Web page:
3. So…do you have time to do anything else? aka Are you wasting your time staying home with kids? aka Are you losing your edge in the job market?

Each homeschooler is different. I know some who are lower-energy people, have higher-energy kids, or just some random combination of life circumstances who really don’t do much outside of homeschooling. But I and many of my friends do a significant work outside of homeschooling. Now, a lot of what we do is in service of homeschooling, such as the board I’m on and the homeschool program whose Site Council I’m on. But we also do things that are both professions and personal callings. (Obviously,) I’m a writer, and my writing only sometimes intersects with my homeschooling. I also sing, garden, and read voraciously, things I would do whether homeschooling or not.

Yes, we have lives. No, we aren’t giving everything up for our kids. We just happen to be in the situation where we think this is the best choice for us. At this time. In our situation. Things can change.

4. My conversation-mate didn’t imply this, because her child is grown, but probably the most frustrating thing homeschoolers get is other parents implying, or telling us straight to our faces, that by homeschooling, we are implicitly criticizing their choice to send their children to school.

Nope. Sorry. That’s your own insecurity. So don’t put it on me. I made the best choice for my family. If you are concerned that you’re not making the best choice, you’ll have to deal with it. But don’t make it my fault!

Homeschoolers choose homeschooling for their own reasons. When other people get defensive about it, they’re simply speaking about their own insecurities. We aren’t doing it to insult you. In fact, you can pretty much be sure that we didn’t think of you at all when we chose to homeschool!

5. Having met my kids, who were both polite and one of whom showed impressive knowledge in our questioner’s occupation, she didn’t even have to ask this one, but I’ll throw it in just for a laugh: What about socialization?

Hahahahaha! Heck, if my kids didn’t socialize so much, we might actually get something done. Believe me, my kids are doing fine, and thank you for your concern.

So there you have it, my answers to the questions that people ask. Please note that YMMV (your mileage may vary) is the motto of every homeschooler offering advice, so someone else may have different answers. I may have different answers tomorrow. But hopefully today’s answers were enlightening!

Posted in Education, Homeschooling.

13 Responses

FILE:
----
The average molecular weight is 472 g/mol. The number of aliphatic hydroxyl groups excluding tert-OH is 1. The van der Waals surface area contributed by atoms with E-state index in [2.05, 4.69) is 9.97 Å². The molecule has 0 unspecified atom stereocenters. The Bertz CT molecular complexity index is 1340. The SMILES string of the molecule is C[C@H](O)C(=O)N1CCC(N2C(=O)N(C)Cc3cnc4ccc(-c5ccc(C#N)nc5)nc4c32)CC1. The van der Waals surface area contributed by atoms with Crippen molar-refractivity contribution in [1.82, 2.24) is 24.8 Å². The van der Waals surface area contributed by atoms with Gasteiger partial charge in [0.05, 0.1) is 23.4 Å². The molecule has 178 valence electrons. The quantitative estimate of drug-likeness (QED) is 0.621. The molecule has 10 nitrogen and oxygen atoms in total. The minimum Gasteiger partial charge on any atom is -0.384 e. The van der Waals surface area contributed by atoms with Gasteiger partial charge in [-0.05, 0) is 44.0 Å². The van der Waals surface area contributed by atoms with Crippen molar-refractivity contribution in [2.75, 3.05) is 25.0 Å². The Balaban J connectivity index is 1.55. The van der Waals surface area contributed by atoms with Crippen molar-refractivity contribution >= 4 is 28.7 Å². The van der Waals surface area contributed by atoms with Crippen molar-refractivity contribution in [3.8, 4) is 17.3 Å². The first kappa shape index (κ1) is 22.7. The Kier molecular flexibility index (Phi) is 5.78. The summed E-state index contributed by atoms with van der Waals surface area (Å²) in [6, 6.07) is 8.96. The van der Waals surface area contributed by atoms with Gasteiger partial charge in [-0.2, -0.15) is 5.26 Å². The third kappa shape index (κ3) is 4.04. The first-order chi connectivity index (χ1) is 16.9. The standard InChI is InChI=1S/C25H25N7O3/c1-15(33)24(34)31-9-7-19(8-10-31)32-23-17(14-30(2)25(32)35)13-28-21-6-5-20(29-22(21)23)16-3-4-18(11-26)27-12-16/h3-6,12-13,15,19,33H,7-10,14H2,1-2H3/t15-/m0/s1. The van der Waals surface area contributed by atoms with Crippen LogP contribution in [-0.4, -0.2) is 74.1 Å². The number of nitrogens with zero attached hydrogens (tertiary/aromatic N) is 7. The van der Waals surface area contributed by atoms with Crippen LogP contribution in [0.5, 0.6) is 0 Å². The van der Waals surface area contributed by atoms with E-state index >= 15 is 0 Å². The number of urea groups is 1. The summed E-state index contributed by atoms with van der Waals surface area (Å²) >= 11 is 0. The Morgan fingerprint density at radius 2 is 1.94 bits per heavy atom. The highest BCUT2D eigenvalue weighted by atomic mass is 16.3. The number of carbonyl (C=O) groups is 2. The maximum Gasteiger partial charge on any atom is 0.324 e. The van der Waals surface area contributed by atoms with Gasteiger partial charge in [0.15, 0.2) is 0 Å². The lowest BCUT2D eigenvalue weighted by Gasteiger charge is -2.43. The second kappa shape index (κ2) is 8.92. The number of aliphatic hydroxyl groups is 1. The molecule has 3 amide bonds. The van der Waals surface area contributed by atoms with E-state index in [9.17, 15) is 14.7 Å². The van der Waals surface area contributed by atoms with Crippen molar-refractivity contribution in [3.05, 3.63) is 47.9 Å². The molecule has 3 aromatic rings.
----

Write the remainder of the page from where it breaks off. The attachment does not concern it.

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  1. Tauna G. says

    Love this – going to share on Facebook! More myth-busting of homeschool myths. It’s not a difficult thing to do, and certainly the most rewarding job there is!

  2. Meg says

    “I was a college English teacher. But that had nothing to do with my homeschooling, and actually has nothing to do with my qualifications to homeschool.”

    Actually, I’ve found that managing a classroom full of undergraduates is EXCELLENT preparation for dealing with young children! 😀

  3. Suki says

    Ha! Actually, my job as a cat-herder in the mountainous region of Inner Strombolia probably provided better experience…

  4. Lee says

    Thanks for this. Very interesting. I agree completely with you re: the importance of learning how to learn and of critical thinking. But how do you teach these things? That’s one of the ‘insecurities’ that stops me from pursuing home schooling…I think, How do I even go about this?

  5. Lulu says

    Thanks for the post! I am a credentialed elementary teacher who has worked in multiple school settings (private, public, and alternative). My husband was also a teacher for a number of years, and we are definitely considering homeschooling our daughter when she gets to be school-aged. There are great intentions with many schools and most teachers are incredible people, however the sheer quantity of students and variety of interests and needs among the student body makes traditional schooling seem highly ineffective in my eyes. It is hard for the teacher and hard on the kids. I love your posting and to get a clear idea of how you go about homeschooling in your household. I have also known friends who have organized a small group setting for learning academics. One parent would teach math, another reading/writing, another art, etc. They would utilize their talents and offer variety to the kids throughout the week. They also hired specialists to come and teach things like French in this small group setting. It seemed like a great idea if one could find the right combination of families to work together.